At the top, you have an excellent view of the unremarkable land that falls between Tucson and Phoenix. The highway between these two cities is a straight shot, and Picacho Peak is the only thing that even comes close to getting in the way. Farms and roads create a large geometrical grid on either side of the highway, but seem to fade out of the landscape rather quickly. It’s a vivid reminder of how we may cover the earth, but we still leave a lot of blank spaces around. Picacho Peak isn’t even that high, but it has a way of flattening out the earth around it. The coolest thing about the summit is that the slope of the mountain is so sheer that you can look into the parking lot from the top- or, for that matter, from almost any point on Hunter Trail. Maybe I’m just a sucker for high places, but looking down and trying to see my car felt pretty neat.
On the way down, one other member of the group and I decided to take the Sunset Vista Trail back, largely to see if we could avoid the extremes of Hunter Trail. The answer was yes and no. After splitting off from Hunter, we had to travel down the hairiest section of cable on the mountain, a drop that must have been at least 50 feet where you’re basically using the cable to slowly rappel yourself down the rock- or at least walk backwards in a manner that’s vaguely reminiscent of rappelling. Look, I’m not an extreme sports guy, it felt pretty cool to me, okay?
After that drop, it’s a pretty straightforward, rambling little up-and-down trail for the majority of the three miles to parking. This doesn’t mean you will not die, walking through the desert for three miles from the top of a mountain. My friend and I both made it, but it took a lot more out of us than I expected the trail to manage. A lot of it was probably the direct sunlight. Clearly, our decision to start hiking at ten in the morning won’t cut it for the rest of the season. Hell, the season might be over at this point. Time to start heading north, or getting up at 3.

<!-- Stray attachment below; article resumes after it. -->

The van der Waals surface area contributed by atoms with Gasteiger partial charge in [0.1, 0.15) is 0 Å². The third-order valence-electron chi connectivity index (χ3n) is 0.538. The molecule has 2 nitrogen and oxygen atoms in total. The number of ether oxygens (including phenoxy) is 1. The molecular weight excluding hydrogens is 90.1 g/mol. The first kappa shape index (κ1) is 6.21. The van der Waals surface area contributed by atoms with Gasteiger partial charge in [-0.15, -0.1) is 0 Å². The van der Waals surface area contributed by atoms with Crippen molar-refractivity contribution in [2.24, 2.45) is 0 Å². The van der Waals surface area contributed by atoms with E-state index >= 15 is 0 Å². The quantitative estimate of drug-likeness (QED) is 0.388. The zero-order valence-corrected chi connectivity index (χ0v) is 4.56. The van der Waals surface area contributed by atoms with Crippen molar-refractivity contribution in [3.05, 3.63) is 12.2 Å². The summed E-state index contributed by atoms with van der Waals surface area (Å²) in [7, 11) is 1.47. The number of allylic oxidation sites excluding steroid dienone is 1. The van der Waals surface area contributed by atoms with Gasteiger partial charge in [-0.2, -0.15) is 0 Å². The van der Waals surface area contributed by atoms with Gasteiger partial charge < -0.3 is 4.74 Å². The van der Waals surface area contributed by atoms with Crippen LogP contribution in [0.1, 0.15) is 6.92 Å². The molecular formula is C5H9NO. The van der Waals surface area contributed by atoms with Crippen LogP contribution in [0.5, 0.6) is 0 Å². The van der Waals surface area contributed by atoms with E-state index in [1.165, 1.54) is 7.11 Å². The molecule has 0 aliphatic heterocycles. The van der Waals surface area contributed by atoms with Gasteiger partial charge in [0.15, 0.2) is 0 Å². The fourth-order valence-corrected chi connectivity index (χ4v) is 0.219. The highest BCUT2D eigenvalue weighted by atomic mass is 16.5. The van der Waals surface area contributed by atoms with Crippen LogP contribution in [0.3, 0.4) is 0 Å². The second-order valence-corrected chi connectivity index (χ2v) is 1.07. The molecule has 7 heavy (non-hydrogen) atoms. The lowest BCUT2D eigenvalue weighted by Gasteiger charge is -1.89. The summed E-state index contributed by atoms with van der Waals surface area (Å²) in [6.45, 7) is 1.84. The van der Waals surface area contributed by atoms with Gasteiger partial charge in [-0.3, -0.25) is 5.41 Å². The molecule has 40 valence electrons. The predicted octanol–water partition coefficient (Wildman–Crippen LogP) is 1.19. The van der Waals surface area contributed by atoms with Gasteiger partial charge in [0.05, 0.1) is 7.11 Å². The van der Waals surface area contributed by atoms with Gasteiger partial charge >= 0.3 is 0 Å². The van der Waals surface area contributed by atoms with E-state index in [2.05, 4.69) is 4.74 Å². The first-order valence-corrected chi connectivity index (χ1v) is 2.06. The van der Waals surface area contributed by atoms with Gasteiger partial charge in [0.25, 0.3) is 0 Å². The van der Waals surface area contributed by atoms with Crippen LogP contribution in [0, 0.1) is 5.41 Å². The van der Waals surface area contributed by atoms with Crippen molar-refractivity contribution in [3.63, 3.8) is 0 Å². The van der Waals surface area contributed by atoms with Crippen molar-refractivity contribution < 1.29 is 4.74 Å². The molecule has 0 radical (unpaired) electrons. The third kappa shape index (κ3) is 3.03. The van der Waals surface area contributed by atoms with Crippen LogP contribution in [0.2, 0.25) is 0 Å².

After a fairly uneventful but mostly enjoyable trek, we mounted what must have been the seventh ridge in the trail and saw the parking lot ahead. Naturally, I chose this moment to turn my ankle. Fortunately, it didn’t do anything too bad, and after a minute’s hobbling, we were back in the parking lot, where my sis was waiting with her dogs, both of whom are completely crazy, but in a good sort of way. We weren’t too far behind the rest of the group, so we all met up at a nearby Dairy Queen that, according to a no-doubt reliable Yelp review, is “the shittiest Dairy Queen in southern Arizona.” Either this particular reviewer hasn’t been to the Dairy Queen at the corner of Fourth Avenue and Sixth Street, or southern Arizona Dairy Queens are in it to win it, because it wasn’t half-bad. Of course, anything below 32 degrees was going to taste like food of the gods after the sun-soaking I got.
When I got back to Tucson, I planned to stay up and read for several hours, but instead I shotgunned about five glasses of ice water and passed out on my bed around six. I woke up at 8 the next morning. I honestly have no idea what that was, but next time I hike Picacho, I’m bringing more than three liters of water.